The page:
When Should You Seek Couples Therapy?
If you’re asking yourself if it’s time to start couples therapy, the answer is probably yes. Many couples seek therapy as a last resort and by that time, irreparable damage may have been done. Think of emotional health the same way you think of physical health: an ounce of prevention is worth a pound of cure. Focus on the foundation of your relationship, that way when you hit specific problems, you have the tools to navigate. Here are a few indicators that it might be time to connect with a good therapist and strengthen some of your relationship skills.
1. Your conflict is rarely productive.
There’s no way around it. Couples fight. The question I continually ask my clients is “are your fights productive?” Meaning, after we fight I feel we’ve reached some resolution or awareness of how to change our behaviors. Likewise, it’s important to be aware of your fighting style. Is your partner a withdrawer? Do you need to have conflict resolved before you’re able to go on with your day? Is your partner a yeller? Does yelling trigger you to shut down? These are all factors that play into the success of your conflict and it’s important to have a mutual understanding of how to have productive fights.
2. You’re starting to lose your friendship with each other.
Again, back that old adage about prevention versus cure. If you’re feeling distant from your spouse, speak up and face it head on. I like to challenge my clients to try and go on a date and refrain from talking about money, children, or work. Get back to the time you related on a friendship level. Even just the practice of going to therapy creates a scheduled time slot where you and your partner are investing your relationship. Many couples get dinner or drinks after their session so they’re able to spend more time focusing on each other.
3. Sex is rarely satisfying.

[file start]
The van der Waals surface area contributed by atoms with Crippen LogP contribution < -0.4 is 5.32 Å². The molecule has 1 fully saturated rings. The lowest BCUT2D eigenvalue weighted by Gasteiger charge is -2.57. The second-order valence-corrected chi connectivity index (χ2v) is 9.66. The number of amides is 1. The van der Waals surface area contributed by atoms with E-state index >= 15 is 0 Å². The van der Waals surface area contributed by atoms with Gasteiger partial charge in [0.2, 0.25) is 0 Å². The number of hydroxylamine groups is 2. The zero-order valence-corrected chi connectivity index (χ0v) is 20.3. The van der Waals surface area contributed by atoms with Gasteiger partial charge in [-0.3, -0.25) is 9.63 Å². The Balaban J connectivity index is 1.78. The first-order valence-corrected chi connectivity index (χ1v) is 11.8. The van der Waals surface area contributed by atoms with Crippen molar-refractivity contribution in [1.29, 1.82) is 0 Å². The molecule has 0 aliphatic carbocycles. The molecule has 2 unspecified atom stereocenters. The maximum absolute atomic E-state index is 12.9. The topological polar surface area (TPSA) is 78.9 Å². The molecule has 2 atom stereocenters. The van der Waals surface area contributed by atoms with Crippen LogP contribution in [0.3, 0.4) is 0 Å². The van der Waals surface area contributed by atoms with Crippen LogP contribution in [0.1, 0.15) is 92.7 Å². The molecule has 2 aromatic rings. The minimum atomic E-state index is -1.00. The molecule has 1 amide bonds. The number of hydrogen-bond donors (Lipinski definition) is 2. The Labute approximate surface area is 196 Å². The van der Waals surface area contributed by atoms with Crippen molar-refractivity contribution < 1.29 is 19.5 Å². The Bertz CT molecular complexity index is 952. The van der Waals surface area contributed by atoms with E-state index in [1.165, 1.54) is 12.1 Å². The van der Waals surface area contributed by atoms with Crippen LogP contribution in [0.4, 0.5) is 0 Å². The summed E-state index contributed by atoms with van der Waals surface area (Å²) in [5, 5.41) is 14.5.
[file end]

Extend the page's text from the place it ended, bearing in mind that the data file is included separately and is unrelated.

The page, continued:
Not always, but often sex is said to a barometer of how the relationship is going. I’m not necessarily even talking about frequency here. I wish had a dollar for every time a client has asked “how often should we be having sex?”. More important than frequency is satisfaction and connection within sex. If you're finding sex to be unsatisfying, it’s important to examine why. Mismatched libidos? Young children sleeping in the next bedroom over? History of sexual trauma in one or both partners? Demanding work schedules that prevent connection? Lack of understanding of foreplay needs? These are just drops in the bucket of why sex may be unsatisfying. It’s definitely worth finding a solid therapist who can help you and your partner explore the topic of sex.
4. You’re going through major changes: job change, infertility, birth of a child, etc.
This is a big one. We get married and the future is full of possibility. However, even in the best scenario life throws us curveballs. You lose your job, your partner’s parent falls ill, you suffer a miscarriage or have a difficult time getting pregnant, adoptions fall through. Life adds up quickly and within a marriage lies two individuals who respond to hardship differently. It’s important that you stay attuned to these changes and continue to get to know your partner amidst life’s changes. Therapy is an intentional space to explore one another’s reactions to whatever it is you’re facing and better understand how to support your partner in the process.
5. You feel your needs aren’t being met in the marriage.
The bottom line is that if you’re feeling unsatisfied in your marriage, the ownness is on you to speak up. Give your partner a chance to respond to your needs. Learn to communicate in a way that isn’t accusatory but puts your partner in the best position to be non-defensive. Within this framework, both partners are able to communicate about why needs aren’t being met and make intentional changes to work towards connection again.